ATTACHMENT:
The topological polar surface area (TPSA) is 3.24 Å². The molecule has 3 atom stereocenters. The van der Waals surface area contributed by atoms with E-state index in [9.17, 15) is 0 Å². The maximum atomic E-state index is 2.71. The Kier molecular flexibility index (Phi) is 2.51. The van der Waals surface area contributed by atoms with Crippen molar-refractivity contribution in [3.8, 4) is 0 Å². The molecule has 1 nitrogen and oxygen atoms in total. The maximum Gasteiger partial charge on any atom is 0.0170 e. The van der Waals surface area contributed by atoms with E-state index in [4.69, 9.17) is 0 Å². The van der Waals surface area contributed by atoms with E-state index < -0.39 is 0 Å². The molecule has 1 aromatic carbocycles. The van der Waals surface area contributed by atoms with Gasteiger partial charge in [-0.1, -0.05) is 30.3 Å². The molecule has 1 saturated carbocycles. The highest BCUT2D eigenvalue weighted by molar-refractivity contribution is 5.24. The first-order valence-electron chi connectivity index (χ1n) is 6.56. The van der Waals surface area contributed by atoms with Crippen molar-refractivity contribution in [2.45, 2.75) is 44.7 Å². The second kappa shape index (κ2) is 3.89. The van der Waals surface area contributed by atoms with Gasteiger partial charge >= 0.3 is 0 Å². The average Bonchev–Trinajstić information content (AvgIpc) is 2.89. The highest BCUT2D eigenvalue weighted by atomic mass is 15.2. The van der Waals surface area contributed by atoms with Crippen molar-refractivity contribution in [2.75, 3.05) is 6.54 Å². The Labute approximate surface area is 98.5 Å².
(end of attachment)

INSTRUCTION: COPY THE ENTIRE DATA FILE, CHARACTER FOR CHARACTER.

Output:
The topological polar surface area (TPSA) is 3.24 Å². The molecule has 3 atom stereocenters. The van der Waals surface area contributed by atoms with E-state index in [9.17, 15) is 0 Å². The maximum atomic E-state index is 2.71. The Kier molecular flexibility index (Phi) is 2.51. The van der Waals surface area contributed by atoms with Crippen molar-refractivity contribution in [3.8, 4) is 0 Å². The molecule has 1 nitrogen and oxygen atoms in total. The maximum Gasteiger partial charge on any atom is 0.0170 e. The van der Waals surface area contributed by atoms with E-state index in [4.69, 9.17) is 0 Å². The van der Waals surface area contributed by atoms with E-state index < -0.39 is 0 Å². The molecule has 1 aromatic carbocycles. The van der Waals surface area contributed by atoms with Gasteiger partial charge in [-0.1, -0.05) is 30.3 Å². The molecule has 1 saturated carbocycles. The highest BCUT2D eigenvalue weighted by molar-refractivity contribution is 5.24. The first-order valence-electron chi connectivity index (χ1n) is 6.56. The van der Waals surface area contributed by atoms with Crippen molar-refractivity contribution in [2.45, 2.75) is 44.7 Å². The second kappa shape index (κ2) is 3.89. The van der Waals surface area contributed by atoms with Gasteiger partial charge >= 0.3 is 0 Å². The average Bonchev–Trinajstić information content (AvgIpc) is 2.89. The highest BCUT2D eigenvalue weighted by atomic mass is 15.2. The van der Waals surface area contributed by atoms with Crippen molar-refractivity contribution in [2.75, 3.05) is 6.54 Å². The Labute approximate surface area is 98.5 Å².